Wilderness shapes contemporary fire size distributions across landscapes of the western United States
The authors modeled the effects of wilderness on the fire size distribution along forest gradients, while accounting for the effects of topography, weather, and climate.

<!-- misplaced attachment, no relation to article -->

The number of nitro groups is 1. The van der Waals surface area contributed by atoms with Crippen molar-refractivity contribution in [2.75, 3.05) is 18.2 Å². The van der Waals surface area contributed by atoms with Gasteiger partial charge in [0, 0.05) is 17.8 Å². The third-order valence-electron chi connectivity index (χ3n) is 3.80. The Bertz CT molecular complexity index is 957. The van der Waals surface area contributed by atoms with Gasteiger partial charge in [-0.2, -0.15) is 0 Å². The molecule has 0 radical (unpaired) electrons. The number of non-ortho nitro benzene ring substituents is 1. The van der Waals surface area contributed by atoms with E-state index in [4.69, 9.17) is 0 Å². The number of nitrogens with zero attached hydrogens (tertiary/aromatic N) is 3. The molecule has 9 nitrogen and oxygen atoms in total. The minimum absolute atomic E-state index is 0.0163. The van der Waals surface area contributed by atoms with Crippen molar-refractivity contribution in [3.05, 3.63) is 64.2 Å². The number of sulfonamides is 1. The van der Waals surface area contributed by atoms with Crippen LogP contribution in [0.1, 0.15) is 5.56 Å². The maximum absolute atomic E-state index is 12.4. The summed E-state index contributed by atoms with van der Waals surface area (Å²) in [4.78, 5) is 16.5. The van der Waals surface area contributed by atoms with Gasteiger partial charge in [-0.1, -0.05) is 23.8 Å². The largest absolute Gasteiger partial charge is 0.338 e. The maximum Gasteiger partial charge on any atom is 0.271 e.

The authors found that in the Southwest, the effects of natural burning within wilderness areas promotes heterogeneity of burn mosaics and limits the size and spread of subsequent fires. They did not find this same pattern in the Sierra Nevadas or Northern Rockies. In the Northern Rockies, they found that winter and fire season precipitation was the most important factor in limiting fire size and occurrence.